The other Calvino book I’ve read is If on the Winters Night a Traveler and I really enjoyed it. This is witty little book but not as good.

The second book in the Clockwork Century series. Or rather a novella.

Publication year: 2010
Format: Audio
Publisher: Audible
Narrator: Dina Perlman, Victor Bevine
Running Time: 5 hrs and 46 minute

Pirate captain Croggon Beauregard Hainey’s ship has been stolen and he and his small crew are chasing it in a smaller aircraft. Hainey swears bloody vengeance on the Free Crow’s stealer, red-headed Felton Brink, who has had the temerity to rename the craft Clementine and is using it as a legal transport. Hainey has only two crewmen, Lemar and Symian, who are loyal only to him. Hainey is is an escaped slave and a notorious pirate. He carries the Rattler, a huge gun which a smaller man can’t even carry, and he uses it when he has to.

Maria Isabella Boyd is a former Southern spy. Unfortunately, this has made her famous and so she isn’t able to get any more work. She’s also in her forties, a widow, and a divorcée so she accepts any work she can get. In this case, she’s hired by the Pinkerton detective agency. Maria is the first woman the agency has hired and so she has a lot of prove. Her first mission is to make sure that Clementine gets safely to her destination. Captain Hainey is known to chaise the ship and Pinkerton lets Maria decide what to do about the pirate; kill him, capture him, or let him go free.

The book is set during the war between the Union and the Confederacy but in this world the war has been going on for 20 years. The characters are from Confederacy and have worked for it. Maria especially loathes the Union and working for it but she’s a realist. And she’s a woman at a time when it’s still not really proper for a white woman to work, especially when she’s at an age when she should be at home popping out kids. Even though the pirate crew, all black men, are able to move more freely in the Union, they still face a lot of racism.

Considering the books shortness, it’s quite verbose with various descriptions and it could have been easily cut down further.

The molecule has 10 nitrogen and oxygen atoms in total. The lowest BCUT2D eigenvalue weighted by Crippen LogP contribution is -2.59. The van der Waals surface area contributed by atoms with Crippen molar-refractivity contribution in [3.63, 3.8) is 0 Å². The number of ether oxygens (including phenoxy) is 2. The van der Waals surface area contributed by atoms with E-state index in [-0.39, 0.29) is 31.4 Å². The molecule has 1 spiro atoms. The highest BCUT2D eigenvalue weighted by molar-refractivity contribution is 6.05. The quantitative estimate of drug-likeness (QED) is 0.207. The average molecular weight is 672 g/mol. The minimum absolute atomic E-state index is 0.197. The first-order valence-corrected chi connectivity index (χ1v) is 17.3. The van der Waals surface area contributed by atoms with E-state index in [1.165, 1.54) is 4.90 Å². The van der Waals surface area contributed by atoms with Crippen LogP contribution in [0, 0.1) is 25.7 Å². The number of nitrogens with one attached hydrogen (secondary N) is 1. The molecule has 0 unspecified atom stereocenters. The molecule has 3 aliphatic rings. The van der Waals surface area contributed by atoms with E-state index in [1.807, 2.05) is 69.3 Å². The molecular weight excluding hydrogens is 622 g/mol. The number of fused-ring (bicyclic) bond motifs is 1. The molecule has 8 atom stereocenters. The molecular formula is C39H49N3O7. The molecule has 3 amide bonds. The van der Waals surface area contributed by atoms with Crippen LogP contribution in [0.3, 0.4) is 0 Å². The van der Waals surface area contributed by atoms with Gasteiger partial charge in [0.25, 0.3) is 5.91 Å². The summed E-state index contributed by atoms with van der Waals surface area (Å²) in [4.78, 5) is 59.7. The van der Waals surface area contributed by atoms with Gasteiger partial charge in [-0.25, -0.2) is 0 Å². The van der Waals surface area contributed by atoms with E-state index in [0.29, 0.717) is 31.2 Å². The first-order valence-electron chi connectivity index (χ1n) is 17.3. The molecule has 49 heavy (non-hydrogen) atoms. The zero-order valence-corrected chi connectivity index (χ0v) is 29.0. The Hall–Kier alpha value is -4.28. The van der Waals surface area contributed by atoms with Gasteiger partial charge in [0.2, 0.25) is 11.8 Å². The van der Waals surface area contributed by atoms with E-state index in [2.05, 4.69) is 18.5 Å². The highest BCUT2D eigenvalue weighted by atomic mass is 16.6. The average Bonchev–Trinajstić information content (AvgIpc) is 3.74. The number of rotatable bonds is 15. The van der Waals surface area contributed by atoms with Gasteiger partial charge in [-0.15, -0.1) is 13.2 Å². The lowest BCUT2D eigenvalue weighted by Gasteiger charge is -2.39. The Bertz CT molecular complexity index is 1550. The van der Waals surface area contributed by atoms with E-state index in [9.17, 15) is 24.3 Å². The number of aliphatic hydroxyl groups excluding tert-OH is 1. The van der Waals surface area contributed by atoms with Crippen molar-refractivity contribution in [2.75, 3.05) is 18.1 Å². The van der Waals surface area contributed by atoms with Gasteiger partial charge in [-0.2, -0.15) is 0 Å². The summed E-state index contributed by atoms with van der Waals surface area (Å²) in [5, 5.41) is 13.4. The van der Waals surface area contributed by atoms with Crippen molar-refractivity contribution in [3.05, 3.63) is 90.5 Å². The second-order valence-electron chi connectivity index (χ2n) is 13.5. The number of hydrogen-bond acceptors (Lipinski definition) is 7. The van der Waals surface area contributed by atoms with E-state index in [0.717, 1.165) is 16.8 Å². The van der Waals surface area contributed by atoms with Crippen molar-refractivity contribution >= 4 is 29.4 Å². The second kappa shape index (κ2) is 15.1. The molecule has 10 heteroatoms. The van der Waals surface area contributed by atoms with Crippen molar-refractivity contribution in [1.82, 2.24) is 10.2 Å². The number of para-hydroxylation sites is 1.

Captain Hainey starts off as a sort of rogue but seems to be decent enough. Unfortunately, his bloodthirsty reputation is well deserved. The only thing he cares about is getting his ship back and he will do anything to get it.

Maria is loyal to the Confederacy and resents the Union. She spends a lot of time justifying her new job which felt unnecessary to me. She’s manipulative and especially skillful at manipulating men, but of course she has to be. At the start of the story, it’s well established that she isn’t beautiful which is great compared to all the “flawless skin” beauties running around pretty much every genre. Unfortunately, some men were rather rude about it. However, for a long-time spy she trusts people quickly and we never hear her thoughts about slavery even though Hainey is a former slave.

The novella contains a lot of action scenes especially later in the book and there isn’t even a hint of romance in it (great!). However, some things, and people, where a bit too convenient.

Perlman narrates the chapters which are from the point-of-view of Maria and Bevine narrates the chapters which are from the point-of-view of Hainey. They narrate together only when these two characters are in the same chapter and the Perlman narrates only Maria’s dialog and Beive Hainey’s dialog. This worked for me fine.

The second book in the Gatekeeper trilogy which is set on the third season after Revelations and before Lovers’ Walk.

Publication year: 1999
Format: print
Page count: 370
Publisher: Pocket Books